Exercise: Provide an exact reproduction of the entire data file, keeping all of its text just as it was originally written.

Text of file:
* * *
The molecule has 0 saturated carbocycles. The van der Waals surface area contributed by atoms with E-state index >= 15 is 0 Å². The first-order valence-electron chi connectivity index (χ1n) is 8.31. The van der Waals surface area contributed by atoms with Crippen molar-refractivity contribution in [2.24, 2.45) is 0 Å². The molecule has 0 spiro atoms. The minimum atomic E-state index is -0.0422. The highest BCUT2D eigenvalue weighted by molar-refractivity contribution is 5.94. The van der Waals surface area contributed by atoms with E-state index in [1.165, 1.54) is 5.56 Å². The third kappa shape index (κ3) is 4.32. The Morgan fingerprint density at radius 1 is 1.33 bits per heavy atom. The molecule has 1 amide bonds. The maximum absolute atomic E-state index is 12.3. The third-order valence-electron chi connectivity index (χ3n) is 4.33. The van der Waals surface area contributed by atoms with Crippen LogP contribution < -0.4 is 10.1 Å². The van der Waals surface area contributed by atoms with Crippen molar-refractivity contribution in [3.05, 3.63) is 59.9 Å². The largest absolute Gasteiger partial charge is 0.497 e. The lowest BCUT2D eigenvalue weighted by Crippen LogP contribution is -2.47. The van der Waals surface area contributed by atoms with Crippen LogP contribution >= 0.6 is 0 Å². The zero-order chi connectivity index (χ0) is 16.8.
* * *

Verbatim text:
The molecule has 0 saturated carbocycles. The van der Waals surface area contributed by atoms with E-state index >= 15 is 0 Å². The first-order valence-electron chi connectivity index (χ1n) is 8.31. The van der Waals surface area contributed by atoms with Crippen molar-refractivity contribution in [2.24, 2.45) is 0 Å². The molecule has 0 spiro atoms. The minimum atomic E-state index is -0.0422. The highest BCUT2D eigenvalue weighted by molar-refractivity contribution is 5.94. The van der Waals surface area contributed by atoms with E-state index in [1.165, 1.54) is 5.56 Å². The third kappa shape index (κ3) is 4.32. The Morgan fingerprint density at radius 1 is 1.33 bits per heavy atom. The molecule has 1 amide bonds. The maximum absolute atomic E-state index is 12.3. The third-order valence-electron chi connectivity index (χ3n) is 4.33. The van der Waals surface area contributed by atoms with Crippen LogP contribution < -0.4 is 10.1 Å². The van der Waals surface area contributed by atoms with Crippen molar-refractivity contribution in [3.05, 3.63) is 59.9 Å². The largest absolute Gasteiger partial charge is 0.497 e. The lowest BCUT2D eigenvalue weighted by Crippen LogP contribution is -2.47. The van der Waals surface area contributed by atoms with Crippen LogP contribution >= 0.6 is 0 Å². The zero-order chi connectivity index (χ0) is 16.8.